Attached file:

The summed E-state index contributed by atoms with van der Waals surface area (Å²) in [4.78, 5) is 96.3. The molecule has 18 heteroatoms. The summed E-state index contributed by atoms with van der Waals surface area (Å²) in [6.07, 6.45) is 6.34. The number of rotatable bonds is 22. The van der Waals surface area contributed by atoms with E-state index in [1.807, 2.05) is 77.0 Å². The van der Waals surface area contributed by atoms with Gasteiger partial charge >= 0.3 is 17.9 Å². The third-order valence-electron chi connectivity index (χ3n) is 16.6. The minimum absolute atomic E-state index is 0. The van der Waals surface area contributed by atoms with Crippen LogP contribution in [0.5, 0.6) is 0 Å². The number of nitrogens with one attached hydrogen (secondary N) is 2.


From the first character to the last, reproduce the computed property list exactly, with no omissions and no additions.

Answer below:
The summed E-state index contributed by atoms with van der Waals surface area (Å²) in [4.78, 5) is 96.3. The molecule has 18 heteroatoms. The summed E-state index contributed by atoms with van der Waals surface area (Å²) in [6.07, 6.45) is 6.34. The number of rotatable bonds is 22. The van der Waals surface area contributed by atoms with E-state index in [1.807, 2.05) is 77.0 Å². The van der Waals surface area contributed by atoms with Gasteiger partial charge >= 0.3 is 17.9 Å². The third-order valence-electron chi connectivity index (χ3n) is 16.6. The minimum absolute atomic E-state index is 0. The van der Waals surface area contributed by atoms with Crippen LogP contribution in [0.5, 0.6) is 0 Å². The number of nitrogens with one attached hydrogen (secondary N) is 2.